The most important thing is to get started. A moving ship can be steered, albeit slowly. A ship sitting still goes nowhere. Even just thinking about the problem at hand every day will do wonders. Our minds are marvelous instruments. They will tirelessly work on solving whatever problem we give them. Just like a computer, they will work 24 hours a day on a solution. You only need to set yours to work on it. How? By spending those 15 minutes putting the problem before you mind. You will be absolutely astounded at what you can achieve by this simple exercise. You must attack the problem in earnest however. Being willy-nilly about it will get you nowhere. If it is your dream, however, that should not be a problem.
Also, do not spend the time trying to formulate a grandiose plan. Instead spend the time working on the goal or devising the next step. For example, one of my goals is to become a public speaker. I have long wanted to do so, but have not had the knowledge on how. I have picked up some ideas over the years that I now plan to apply. As I list them, I will generalize them so you can apply the same ideas to your goals.
Become a published author. That is one way I have heard that get a person speaking engagements. We can generalize this idea in this way: no one wants to hear a speaker who doesn’t know anything. When one knows enough to publish a work, then everyone knows what they have to say and how well they can say it. In the same manner, your goal probably also requires expertise and dues to be paid so to speak. Work to gain the expertise and credentials needed for your goal.
Ask a public speaker how he gets his engagements. Once my wife heard a man speak at a homeschooling meeting. He was just a regular fellow, not a bigwig, but he was a published author and was planning to become a missionary When she told me about him, I got his phone number and invited him to breakfast at a restaurant. Since I was buying his meal, I was able to pick his brain about becoming a missionary, getting published, etc.
I’ll relate another story. Many years ago, I was working on writing some engineering software, and I was entering uncharted waters. A guest speaker from Germany, who was an expert in the area I needed knowledge in, was speaking at my local engineering meeting. Normally I never attended these events. When I heard he was coming to town, I offered my services to take him to his hotel after the meeting. That gave me the opportunity to pick his brain, and he was very willing to help me. His advice was invaluable in meeting my goal.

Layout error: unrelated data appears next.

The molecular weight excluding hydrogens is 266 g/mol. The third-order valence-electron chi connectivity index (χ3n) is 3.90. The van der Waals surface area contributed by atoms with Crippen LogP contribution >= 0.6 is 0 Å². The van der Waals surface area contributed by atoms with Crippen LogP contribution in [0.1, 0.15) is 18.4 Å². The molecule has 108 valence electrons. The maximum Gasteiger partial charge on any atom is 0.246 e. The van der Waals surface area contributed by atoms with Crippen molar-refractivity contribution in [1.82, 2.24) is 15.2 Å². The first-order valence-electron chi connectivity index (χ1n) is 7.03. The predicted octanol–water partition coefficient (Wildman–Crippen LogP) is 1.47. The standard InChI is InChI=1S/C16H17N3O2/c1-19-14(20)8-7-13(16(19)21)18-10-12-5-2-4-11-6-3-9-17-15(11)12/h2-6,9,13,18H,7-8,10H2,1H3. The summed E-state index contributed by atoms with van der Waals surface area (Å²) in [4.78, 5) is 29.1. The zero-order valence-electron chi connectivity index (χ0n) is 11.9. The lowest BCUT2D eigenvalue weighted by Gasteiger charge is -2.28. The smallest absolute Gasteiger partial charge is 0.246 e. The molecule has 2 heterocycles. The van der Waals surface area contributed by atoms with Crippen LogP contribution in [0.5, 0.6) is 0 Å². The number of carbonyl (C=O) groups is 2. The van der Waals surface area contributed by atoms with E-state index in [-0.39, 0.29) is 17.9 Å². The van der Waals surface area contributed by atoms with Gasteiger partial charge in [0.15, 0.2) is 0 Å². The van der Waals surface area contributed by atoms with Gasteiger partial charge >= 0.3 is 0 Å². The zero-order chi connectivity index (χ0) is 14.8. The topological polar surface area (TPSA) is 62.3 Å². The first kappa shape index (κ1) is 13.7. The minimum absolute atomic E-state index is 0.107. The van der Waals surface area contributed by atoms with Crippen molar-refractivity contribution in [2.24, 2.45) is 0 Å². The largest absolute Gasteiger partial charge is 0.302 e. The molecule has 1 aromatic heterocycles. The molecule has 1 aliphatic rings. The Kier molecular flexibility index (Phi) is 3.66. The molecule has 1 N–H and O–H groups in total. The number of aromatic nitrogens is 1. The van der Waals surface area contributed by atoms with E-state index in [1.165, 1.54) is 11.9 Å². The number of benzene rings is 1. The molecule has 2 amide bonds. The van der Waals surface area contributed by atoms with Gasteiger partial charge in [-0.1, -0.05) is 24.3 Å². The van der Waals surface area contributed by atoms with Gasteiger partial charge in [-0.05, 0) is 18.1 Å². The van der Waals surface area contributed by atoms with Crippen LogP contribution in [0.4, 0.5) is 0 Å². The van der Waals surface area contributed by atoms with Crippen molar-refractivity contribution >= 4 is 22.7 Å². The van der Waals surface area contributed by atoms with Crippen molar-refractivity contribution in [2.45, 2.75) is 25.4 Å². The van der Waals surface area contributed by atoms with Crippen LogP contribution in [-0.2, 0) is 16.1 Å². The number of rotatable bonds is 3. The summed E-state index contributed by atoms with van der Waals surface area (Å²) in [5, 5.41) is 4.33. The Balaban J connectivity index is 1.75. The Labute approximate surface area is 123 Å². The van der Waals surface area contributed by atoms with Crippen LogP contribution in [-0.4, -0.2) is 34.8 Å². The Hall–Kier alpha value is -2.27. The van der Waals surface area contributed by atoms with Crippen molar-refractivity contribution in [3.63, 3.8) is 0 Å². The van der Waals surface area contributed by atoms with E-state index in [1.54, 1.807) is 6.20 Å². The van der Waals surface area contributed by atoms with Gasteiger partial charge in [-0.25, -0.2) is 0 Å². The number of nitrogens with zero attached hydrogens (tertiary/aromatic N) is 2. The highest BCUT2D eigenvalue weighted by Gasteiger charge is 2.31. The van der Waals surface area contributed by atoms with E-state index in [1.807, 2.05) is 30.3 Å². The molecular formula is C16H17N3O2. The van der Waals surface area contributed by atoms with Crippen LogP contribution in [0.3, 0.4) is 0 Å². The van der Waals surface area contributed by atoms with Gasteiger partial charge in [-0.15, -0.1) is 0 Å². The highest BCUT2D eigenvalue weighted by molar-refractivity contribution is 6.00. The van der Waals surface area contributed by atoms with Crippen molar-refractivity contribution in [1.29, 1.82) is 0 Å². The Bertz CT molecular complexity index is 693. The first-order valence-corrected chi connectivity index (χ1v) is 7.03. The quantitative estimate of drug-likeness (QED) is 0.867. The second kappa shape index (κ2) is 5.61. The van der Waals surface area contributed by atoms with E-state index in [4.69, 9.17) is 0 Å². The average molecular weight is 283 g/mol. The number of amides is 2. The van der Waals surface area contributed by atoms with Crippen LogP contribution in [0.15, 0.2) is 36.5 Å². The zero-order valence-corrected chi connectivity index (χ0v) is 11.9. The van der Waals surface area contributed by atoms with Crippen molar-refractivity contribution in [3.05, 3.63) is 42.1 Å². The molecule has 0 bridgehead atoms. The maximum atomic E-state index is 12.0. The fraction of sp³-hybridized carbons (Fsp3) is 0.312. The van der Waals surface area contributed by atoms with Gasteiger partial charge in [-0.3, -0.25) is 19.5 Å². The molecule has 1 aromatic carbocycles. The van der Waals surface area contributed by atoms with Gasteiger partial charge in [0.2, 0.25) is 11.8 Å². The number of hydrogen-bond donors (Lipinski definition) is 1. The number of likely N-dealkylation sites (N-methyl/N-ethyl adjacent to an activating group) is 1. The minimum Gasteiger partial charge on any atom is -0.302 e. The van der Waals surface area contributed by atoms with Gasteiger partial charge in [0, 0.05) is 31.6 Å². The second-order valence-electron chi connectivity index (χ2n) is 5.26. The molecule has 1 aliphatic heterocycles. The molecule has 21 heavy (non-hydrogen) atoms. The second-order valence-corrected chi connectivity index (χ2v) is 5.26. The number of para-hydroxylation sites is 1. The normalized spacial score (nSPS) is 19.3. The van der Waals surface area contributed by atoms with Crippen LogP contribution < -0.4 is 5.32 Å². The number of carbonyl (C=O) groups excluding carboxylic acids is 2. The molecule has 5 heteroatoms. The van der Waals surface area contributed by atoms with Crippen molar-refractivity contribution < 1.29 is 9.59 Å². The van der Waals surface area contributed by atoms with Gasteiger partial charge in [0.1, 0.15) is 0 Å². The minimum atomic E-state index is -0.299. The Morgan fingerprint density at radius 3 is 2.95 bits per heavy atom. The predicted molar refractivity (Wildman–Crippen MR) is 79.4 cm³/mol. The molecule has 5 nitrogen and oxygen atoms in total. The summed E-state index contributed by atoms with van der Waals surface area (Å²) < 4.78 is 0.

You can do the same thing in your pursuits. Find an expert, a guru, someone doing what you want to do, and ask them to lunch, offer to pay to consult with them, offer to drive them around, or do whatever you need to do to get time with them. Make it worth their while. Don’t be just a taker. Give as well. Most people want to help others, but you must make it worthwhile at the same time. Don’t be a leach. Do you homework so they won’t waste their time on the basics. You want and need their expertise. Get the basics from the Internet or elsewhere.
Speak where welcome. Getting invited to large events and being paid large fees doesn’t happen overnight. You have to pay your dues. Speak wherever you can find an audience. It may be your local interest club. It may be a soup kitchen. Likewise, in whatever dream you have, you have to start small. You can often find you can give away your services. Even that may be tough. You may have to start with even more humble beginnings. Do volunteer work. Grab any opportunities you get. If you can’t find any, then spend your 15 minutes a day figuring out to get even one. Then go do it.
Find others with the same goal. In the realm of public speaking, there is an organization called Toastmasters. They are basically a public speaking club. You get the chance to speak in front of the club, and to hear other members speak as well. You take turns during the meetings and help each other to become better speakers. In your particular goal, there is probably a similar type group. Today with the Internet, it is even easier to find others with the same interest, no matter how esoteric. Search for them, they are out there somewhere, and meet with others like-minded. You can help each other, and gain the much needed contacts for furthering your goal as well. Before there was social-networking, it was just called networking. It really does work.
I am excited about the possibilities of these methods. I can already visualize accomplishing in just a few years things I have only longed for until now. I am excited for you to do the same. Be sure start slowly though. Don’t bite off more than you can chew. I am starting my 15 minutes projects as 30 day challenges. I expect to continue them longer than that, but that is what I am starting with. I am also only starting one new project each month. That way I won’t be overwhelmed. I suggest the same for you. I expect to easily handle 4 projects at a time for a total of one hour a day, but I plan to work up to that level. Even just a little progress at the beginning will set you up for greater things in the future. Don’t make the mistake of taking on too much, only to have everything fail at once. Remember, slow but sure wins the race. I’ll see you at the finish line.
Please share your experiences with us in the comments.
- http://www.fluentin3months.com – learn a new language in just 3 months
- http://www.toastmasters.org – learn public speaking & leadership
15 Minutes a Day … by Provide Your Own is licensed under a Creative Commons Attribution-ShareAlike 4.0 International License.